i saw the useful discussion on creating a trial version.

my Q is regarding the solutions on expiry date.

why not make the trial version dated still, but get the date from Internet-- not the system clock.

this requires the user having an internet connection during the session. however, i can't think of a user setup without this-- and even so, it's not much to ask for an internet connection as a condition for trial to run.

what's wrong with making the trial version dated and getting the date from internet?


closed as primarily opinion-based by StilesCrisis, JJJ, Makoto, Zielu, CRABOLO Apr 28 '15 at 0:11

Many good questions generate some degree of opinion based on expert experience, but answers to this question will tend to be almost entirely based on opinions, rather than facts, references, or specific expertise. If this question can be reworded to fit the rules in the help center, please edit the question.

  • You mean besides the facts that a user can modify their system clock at will or not connect to the Internet if they don't want the trial's time to update? – Makoto Apr 27 '15 at 23:02
  • This is going to be entirely a matter of opinion. – StilesCrisis Apr 27 '15 at 23:03
  • @Makoto this is to beat the possibility that the user will rol-back the system time - yes. – Roam Apr 27 '15 at 23:03
  • This is basically a variant of requiring a connection to a license server to use the software. And it's trivial (to a skilled cracker) to either modify the binaries to skip the check or fake the server response. – JJJ Apr 27 '15 at 23:06
  • @Juhana - write this as an answer n i'll accept it. getting the time from internet is a weak alternative to checking the license on the server. – Roam Apr 27 '15 at 23:09

That can get hacked easily by pointing your "domain where getting the date" to a doggy one that returns the same date as the one when you installed the software.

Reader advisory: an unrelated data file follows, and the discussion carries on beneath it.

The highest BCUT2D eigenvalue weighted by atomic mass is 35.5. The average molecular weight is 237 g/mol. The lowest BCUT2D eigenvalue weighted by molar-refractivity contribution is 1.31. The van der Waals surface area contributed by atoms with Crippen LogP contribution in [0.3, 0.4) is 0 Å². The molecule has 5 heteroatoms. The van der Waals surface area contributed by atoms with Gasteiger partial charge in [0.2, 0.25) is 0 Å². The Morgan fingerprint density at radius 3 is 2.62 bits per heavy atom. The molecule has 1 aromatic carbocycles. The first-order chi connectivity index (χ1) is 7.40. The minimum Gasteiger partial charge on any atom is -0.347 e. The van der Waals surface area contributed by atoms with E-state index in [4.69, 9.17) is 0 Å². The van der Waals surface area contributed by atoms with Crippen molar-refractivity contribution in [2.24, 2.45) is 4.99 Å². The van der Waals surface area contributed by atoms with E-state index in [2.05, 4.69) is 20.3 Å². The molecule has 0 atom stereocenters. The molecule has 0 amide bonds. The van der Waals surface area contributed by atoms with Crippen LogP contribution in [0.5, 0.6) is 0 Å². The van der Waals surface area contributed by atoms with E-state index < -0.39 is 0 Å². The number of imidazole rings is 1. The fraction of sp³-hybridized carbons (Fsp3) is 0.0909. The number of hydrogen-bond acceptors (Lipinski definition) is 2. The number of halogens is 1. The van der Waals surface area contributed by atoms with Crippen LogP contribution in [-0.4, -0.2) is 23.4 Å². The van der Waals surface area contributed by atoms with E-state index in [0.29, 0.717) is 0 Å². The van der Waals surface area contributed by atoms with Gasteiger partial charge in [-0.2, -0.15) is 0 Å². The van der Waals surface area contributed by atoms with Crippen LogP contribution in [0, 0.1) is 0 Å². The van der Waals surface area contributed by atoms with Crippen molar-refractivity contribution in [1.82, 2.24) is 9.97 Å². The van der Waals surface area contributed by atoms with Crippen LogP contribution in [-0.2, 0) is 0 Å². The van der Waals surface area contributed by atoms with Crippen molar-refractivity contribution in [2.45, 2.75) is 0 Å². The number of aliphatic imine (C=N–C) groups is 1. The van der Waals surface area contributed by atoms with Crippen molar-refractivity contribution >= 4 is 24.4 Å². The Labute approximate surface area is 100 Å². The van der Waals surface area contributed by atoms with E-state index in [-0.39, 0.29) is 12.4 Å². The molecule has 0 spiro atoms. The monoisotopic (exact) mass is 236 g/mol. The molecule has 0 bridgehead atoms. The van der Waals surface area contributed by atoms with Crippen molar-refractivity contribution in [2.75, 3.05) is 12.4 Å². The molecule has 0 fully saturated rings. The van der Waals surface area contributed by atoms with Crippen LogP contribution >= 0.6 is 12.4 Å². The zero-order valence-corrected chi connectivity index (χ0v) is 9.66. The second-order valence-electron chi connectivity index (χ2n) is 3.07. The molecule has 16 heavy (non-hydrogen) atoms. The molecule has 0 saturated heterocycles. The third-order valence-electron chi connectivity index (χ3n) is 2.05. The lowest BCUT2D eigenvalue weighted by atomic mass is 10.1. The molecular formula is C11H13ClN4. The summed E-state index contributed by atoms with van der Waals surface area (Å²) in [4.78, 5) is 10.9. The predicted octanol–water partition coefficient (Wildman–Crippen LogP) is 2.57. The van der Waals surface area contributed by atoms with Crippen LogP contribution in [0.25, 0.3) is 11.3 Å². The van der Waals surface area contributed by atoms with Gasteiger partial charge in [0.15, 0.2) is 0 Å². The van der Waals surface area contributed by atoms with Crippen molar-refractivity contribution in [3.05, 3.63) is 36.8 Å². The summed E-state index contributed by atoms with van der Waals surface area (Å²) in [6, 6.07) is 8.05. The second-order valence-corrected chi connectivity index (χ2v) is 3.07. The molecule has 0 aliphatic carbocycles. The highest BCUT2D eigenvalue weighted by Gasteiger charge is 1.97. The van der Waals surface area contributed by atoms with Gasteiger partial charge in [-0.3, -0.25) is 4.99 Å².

You could get a https request with authentication but still, there is always a way to sniff the packages and create a work around.

  • how can a user mock the "domain where getting the date"-- he won't even know where i'm getting it – Roam Apr 27 '15 at 23:06
  • Anyone with a network sniffer can figure out where the date is coming from. – Eric J. Apr 27 '15 at 23:07
  • 1
    Of course he will. They will see every packet. They control the router. – StilesCrisis Apr 27 '15 at 23:07
  • You could inject a dns resolver that: yourdomain.com point to my ip server and I will return the same format as your website but with a different date, and your software will think that is getting the info from a real website. – max246 Apr 27 '15 at 23:14

A determined user can override local DNS to point the time server(s) that you are using to their own NTP server that reports any desired time (e.g. edit the hosts file on Linux or Windows).

Note that rolling back the system time normally has a host of unwanted complications for typical computer users.

If someone wants to use your software badly enough, they will simply install a virtual machine, use it from there, and then fire up a new, clean virtual machine when the trial duration expires. There is absolutely nothing you can do about it (I say that holding multiple patents in the fields of device identification). They can also control the clock of the VM separately from the clock on the host OS, and restrict internet access for the VM again without affecting the host OS.

Generally, you should look at trial version restrictions as trying to encourage users to do the right thing. If your software is valuable enough, someone with sufficient skill will break trial restrictions (assuming full version features are in the same binary).

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